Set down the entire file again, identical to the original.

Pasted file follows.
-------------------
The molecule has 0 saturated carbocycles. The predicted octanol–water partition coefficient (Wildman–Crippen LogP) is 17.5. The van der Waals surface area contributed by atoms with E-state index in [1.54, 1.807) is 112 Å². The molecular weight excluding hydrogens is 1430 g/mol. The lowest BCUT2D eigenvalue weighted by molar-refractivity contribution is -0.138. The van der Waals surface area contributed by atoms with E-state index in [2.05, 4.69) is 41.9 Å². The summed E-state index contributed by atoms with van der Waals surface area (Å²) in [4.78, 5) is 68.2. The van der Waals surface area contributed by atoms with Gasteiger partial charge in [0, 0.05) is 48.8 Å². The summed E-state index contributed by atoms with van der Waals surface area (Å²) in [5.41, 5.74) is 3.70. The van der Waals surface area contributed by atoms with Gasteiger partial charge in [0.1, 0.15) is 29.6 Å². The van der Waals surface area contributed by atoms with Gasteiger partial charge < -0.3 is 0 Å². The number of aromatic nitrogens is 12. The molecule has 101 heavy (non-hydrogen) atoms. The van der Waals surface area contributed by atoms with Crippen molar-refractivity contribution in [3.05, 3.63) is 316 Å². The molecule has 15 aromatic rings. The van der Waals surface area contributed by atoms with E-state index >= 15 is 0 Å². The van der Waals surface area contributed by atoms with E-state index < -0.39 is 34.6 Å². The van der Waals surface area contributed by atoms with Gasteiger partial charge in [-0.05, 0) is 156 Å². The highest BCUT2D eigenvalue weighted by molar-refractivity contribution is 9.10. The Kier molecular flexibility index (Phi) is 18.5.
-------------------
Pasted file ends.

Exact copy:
The molecule has 0 saturated carbocycles. The predicted octanol–water partition coefficient (Wildman–Crippen LogP) is 17.5. The van der Waals surface area contributed by atoms with E-state index in [1.54, 1.807) is 112 Å². The molecular weight excluding hydrogens is 1430 g/mol. The lowest BCUT2D eigenvalue weighted by molar-refractivity contribution is -0.138. The van der Waals surface area contributed by atoms with E-state index in [2.05, 4.69) is 41.9 Å². The summed E-state index contributed by atoms with van der Waals surface area (Å²) in [4.78, 5) is 68.2. The van der Waals surface area contributed by atoms with Gasteiger partial charge in [0, 0.05) is 48.8 Å². The summed E-state index contributed by atoms with van der Waals surface area (Å²) in [5.41, 5.74) is 3.70. The van der Waals surface area contributed by atoms with Gasteiger partial charge in [0.1, 0.15) is 29.6 Å². The van der Waals surface area contributed by atoms with Gasteiger partial charge < -0.3 is 0 Å². The number of aromatic nitrogens is 12. The molecule has 101 heavy (non-hydrogen) atoms. The van der Waals surface area contributed by atoms with Crippen molar-refractivity contribution in [3.05, 3.63) is 316 Å². The molecule has 15 aromatic rings. The van der Waals surface area contributed by atoms with E-state index >= 15 is 0 Å². The van der Waals surface area contributed by atoms with E-state index < -0.39 is 34.6 Å². The van der Waals surface area contributed by atoms with Gasteiger partial charge in [-0.05, 0) is 156 Å². The highest BCUT2D eigenvalue weighted by molar-refractivity contribution is 9.10. The Kier molecular flexibility index (Phi) is 18.5.